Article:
Read his speech, see for yourself what he has to say and what his goals are, don't let rumor and fear close your mind before you decide. Some quotes I thought were relevant and important from his speech:
Our economy is badly weakened, a consequence of greed and irresponsibility on the part of some, but also our collective failure to make hard choices and prepare the nation for a new age.

As for our common defense, we reject as false the choice between our safety and our ideals. Our Founding Fathers, faced with perils we can scarcely imagine, drafted a charter to assure the rule of law and the rights of man, a charter expanded by the blood of generations. Those ideals still light the world, and we will not give them up for expedience's sake.

What is required of us now is a new era of responsibility — a recognition, on the part of every American, that we have duties to ourselves, our nation and the world, duties that we do not grudgingly accept but rather seize gladly, firm in the knowledge that there is nothing so satisfying to the spirit, so defining of our character, than giving our all to a difficult task.

p.s. Thanks to my friend Cheryl who attended the event and let me boorow one of her pictures.

Monday, January 19, 2009

JSH 1:1-24

In the October Conf. of 2007, Elder Holland gave a talk about the differences between the standard Christian idea of God and Christ and how the LDS church's ideas differed. When I began this week's lesson, I read the following quote from Elder Holland.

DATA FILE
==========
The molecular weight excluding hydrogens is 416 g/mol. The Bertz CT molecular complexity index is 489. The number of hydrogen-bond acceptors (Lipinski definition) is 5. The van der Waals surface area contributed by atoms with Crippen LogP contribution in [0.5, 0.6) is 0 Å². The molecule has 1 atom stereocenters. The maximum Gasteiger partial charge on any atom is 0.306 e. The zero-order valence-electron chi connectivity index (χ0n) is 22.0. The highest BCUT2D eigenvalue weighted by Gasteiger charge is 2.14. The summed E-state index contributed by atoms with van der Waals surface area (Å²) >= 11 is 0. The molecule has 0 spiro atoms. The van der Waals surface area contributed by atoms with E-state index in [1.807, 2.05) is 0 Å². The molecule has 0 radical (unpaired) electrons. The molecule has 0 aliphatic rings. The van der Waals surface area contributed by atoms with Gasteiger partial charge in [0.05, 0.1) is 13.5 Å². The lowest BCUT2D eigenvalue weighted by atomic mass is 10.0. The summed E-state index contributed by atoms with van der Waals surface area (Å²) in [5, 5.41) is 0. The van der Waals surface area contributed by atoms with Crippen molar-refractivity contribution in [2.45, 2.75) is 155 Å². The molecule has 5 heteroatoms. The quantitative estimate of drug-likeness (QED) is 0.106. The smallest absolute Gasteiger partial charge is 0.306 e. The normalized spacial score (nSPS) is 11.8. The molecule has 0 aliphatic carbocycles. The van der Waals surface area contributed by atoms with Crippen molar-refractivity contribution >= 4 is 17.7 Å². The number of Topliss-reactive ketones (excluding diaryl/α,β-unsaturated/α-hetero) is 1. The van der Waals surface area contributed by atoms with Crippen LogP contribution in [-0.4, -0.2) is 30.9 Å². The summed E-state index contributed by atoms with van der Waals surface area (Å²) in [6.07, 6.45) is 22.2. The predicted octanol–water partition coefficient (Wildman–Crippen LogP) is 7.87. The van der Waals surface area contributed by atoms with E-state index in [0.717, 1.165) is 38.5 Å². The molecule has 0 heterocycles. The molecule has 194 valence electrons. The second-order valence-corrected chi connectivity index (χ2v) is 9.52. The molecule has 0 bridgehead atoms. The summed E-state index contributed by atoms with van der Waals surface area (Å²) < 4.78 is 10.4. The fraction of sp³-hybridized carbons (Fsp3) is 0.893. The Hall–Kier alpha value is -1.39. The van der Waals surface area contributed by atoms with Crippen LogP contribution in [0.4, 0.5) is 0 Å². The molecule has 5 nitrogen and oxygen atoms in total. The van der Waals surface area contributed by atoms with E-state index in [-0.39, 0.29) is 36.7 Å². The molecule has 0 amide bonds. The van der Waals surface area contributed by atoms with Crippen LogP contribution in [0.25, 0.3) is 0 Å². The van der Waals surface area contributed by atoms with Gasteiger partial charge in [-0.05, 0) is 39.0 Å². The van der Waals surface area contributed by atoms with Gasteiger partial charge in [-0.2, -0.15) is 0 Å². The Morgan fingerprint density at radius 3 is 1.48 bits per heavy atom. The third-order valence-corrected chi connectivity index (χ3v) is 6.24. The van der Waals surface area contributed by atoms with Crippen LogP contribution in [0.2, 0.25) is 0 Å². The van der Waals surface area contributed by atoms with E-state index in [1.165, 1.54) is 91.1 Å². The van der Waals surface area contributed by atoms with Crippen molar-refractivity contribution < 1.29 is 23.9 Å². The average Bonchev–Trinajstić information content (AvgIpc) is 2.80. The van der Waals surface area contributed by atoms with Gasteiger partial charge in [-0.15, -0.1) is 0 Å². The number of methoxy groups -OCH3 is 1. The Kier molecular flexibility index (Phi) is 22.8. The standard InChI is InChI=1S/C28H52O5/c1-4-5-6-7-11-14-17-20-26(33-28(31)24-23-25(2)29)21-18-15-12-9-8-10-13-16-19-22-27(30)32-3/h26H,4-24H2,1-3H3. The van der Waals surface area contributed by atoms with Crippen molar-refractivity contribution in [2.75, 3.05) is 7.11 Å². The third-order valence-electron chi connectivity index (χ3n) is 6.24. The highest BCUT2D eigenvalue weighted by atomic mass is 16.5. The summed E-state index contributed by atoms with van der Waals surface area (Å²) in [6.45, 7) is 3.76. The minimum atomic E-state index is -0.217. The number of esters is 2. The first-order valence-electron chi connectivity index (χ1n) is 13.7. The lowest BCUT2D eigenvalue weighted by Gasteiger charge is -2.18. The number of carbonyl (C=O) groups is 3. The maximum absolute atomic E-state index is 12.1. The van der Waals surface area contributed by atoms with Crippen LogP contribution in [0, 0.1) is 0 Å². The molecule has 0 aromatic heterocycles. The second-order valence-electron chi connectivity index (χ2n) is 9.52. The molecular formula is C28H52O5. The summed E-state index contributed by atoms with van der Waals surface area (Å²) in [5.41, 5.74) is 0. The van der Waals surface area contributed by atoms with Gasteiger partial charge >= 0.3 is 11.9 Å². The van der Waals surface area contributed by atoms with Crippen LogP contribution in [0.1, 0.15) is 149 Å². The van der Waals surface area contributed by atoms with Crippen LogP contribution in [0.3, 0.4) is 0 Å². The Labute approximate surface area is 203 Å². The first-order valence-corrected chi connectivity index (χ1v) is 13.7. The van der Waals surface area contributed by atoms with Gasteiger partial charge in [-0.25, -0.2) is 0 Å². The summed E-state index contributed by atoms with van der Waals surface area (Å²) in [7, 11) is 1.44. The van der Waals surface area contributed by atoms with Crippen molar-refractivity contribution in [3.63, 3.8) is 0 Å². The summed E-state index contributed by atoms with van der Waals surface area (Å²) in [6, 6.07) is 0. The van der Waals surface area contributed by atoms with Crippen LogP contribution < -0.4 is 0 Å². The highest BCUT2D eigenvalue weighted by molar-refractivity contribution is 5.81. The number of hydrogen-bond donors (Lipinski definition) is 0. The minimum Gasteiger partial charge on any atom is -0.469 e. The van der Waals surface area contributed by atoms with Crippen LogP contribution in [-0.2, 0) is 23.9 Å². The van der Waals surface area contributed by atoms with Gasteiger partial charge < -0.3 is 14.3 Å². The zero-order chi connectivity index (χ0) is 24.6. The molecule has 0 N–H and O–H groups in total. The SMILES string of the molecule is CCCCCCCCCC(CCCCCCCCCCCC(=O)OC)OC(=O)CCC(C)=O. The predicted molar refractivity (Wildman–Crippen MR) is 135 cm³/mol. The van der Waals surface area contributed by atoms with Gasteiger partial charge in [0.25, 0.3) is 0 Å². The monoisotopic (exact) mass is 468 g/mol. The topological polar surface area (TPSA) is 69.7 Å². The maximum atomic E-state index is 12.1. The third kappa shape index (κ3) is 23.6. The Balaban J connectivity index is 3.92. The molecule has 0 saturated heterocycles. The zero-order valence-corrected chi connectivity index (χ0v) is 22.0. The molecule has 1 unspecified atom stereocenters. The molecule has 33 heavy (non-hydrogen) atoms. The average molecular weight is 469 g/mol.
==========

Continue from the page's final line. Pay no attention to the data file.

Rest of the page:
In the year A.D. 325 the Roman emperor Constantine convened the Council of Nicaea to address—among other things—the growing issue of God’s alleged “trinity in unity.” What emerged from the heated contentions of churchmen, philosophers, and ecclesiastical dignitaries came to be known (after another 125 years and three more major councils)4 as the Nicene Creed, with later reformulations such as the Athanasian Creed. These various evolutions and iterations of creeds—and others to come over the centuries—declared the Father, Son, and Holy Ghost to be abstract, absolute, transcendent, immanent, consubstantial, coeternal, and unknowable, without body, parts, or passions and dwelling outside space and time. In such creeds all three members are separate persons, but they are a single being, the oft-noted “mystery of the trinity.” They are three distinct persons, yet not three Gods but one. All three persons are incomprehensible, yet it is one God who is incomprehensible.